13 Pastor Mistakes That Hinder Growth

“Here are 13 common mistakes that lead to sluggish growth, or even decline. Fix these and watch what happens.”

Here are 13 common mistakes senior pastors make that contribute to sluggish growth, or even decline. Fix these and watch what happens.

1. You are afraid to fire staff.

Bill Hybels once said that the time to fire someone is the first time you think of it. In other words, once you’re convinced they’re not the right person for the job, you either have to move them to another seat on the bus (which often can’t be afforded), or begin what we at our church call our “corrective action process.”

The goal of this is to help a struggling staff member succeed, not fire them. Only after you’ve exhausted all efforts at correcting poor performance should you terminate someone. That’s only fair. But once they must be let go, don’t postpone the decision. I see churches keep underperforming staff all the time, thinking that it’s the Christian thing to do. Trust me, Jesus would fire underperforming staff if he were in your shoes. Don’t overspiritualize the decision.

2. You’re pastoring regular attendees instead of your aggregate ministry group.

Stop defining your “church” as the sum total of your regular attenders. Your job is to pastor what Doug Murren calls your “aggregate ministry group”—the sum total of all the people who are connected to, but may not be actually attending, your church. In outreach-focused churches, the aggregate ministry group is a group two to three times their actual Sunday morning worship attendance. If you are a growing church of 200, that means between 200 and 600 people consider your place home.

The average Christian leader thinks that if someone visits his or her church, and doesn’t come back, they’re not a part of their congregation. Not true. Get inside the mindset of a purely unchurched person. One lady came up to me after our grand-opening service and said, “This was fantastic. We ought to do this again sometime!” I said, “Um, we are. Next week in fact.” Senior pastors who don’t focus on conversion growth aren’t attuned to the behavior and mindset of the average 21st century non-Christian.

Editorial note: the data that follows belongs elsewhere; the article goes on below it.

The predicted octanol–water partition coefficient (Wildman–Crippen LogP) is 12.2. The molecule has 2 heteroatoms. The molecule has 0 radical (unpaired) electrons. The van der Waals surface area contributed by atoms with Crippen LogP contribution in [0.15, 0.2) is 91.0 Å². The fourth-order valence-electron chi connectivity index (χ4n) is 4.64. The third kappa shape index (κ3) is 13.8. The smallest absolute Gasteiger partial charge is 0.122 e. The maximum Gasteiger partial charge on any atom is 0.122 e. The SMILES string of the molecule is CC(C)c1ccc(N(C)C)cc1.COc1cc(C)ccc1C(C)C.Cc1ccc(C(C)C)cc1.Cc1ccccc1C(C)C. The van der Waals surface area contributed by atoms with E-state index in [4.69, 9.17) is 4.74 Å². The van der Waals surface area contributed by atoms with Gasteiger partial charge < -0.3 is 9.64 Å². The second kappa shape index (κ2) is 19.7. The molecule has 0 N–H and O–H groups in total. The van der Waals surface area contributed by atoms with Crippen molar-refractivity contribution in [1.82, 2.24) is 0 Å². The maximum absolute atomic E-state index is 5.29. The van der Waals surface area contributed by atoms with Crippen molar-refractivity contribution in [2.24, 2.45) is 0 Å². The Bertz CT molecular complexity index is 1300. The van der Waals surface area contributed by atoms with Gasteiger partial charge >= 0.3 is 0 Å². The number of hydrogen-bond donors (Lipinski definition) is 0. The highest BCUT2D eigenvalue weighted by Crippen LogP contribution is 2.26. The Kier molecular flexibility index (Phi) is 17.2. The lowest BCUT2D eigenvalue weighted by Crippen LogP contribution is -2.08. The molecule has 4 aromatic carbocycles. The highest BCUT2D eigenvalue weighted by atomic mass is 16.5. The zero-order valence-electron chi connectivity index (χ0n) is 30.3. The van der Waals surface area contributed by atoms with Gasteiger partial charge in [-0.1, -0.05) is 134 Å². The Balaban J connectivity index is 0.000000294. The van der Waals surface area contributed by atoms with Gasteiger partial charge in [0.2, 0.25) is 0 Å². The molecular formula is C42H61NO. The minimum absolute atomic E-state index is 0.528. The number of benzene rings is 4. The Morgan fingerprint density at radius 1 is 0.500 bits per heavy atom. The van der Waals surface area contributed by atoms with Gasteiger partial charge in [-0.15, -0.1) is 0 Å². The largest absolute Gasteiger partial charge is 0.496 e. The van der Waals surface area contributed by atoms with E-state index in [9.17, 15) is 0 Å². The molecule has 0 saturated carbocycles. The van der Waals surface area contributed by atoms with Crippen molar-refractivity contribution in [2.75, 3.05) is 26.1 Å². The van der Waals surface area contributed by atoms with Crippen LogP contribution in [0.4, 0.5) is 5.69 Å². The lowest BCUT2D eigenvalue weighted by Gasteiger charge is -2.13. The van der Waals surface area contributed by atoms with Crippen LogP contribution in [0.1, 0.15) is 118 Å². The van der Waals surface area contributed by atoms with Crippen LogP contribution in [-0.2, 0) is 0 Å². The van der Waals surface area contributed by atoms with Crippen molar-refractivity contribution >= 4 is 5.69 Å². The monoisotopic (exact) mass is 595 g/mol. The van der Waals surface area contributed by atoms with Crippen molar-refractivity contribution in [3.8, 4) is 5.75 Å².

The non-Christians in your area are not church shopping. If they visit, they consider it a one-time commitment. One and done. They’re not visiting your church and then trying four or five other churches like yours in the area until they find a church home. Many non-Christians visit, then say, “OK, I like this place,” which is their way of saying, “That’s my church.” In their mind, they are a part of your church, even though they may only come back one to three times that year. Your job—in your church newsletter, emails, stage communication, vision casting, etc.—is to speak to them and pastor them as if they are already a part of your church community.

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3. You are the new visitor follow-up process.

You know you only are the visitor follow-up process when you don’t have people coming up to you one, two, three or even four years after they started attending your church to introduce themselves to you.

Ben Merold once told me he knew his church was ready to grow when a young couple introduced themselves in the grocery store. They said, “Hi, Pastor Ben. We’ve been coming to your church for over a year now, and we wanted to introduce ourselves.” He realized they got connected and he didn’t even know who they were.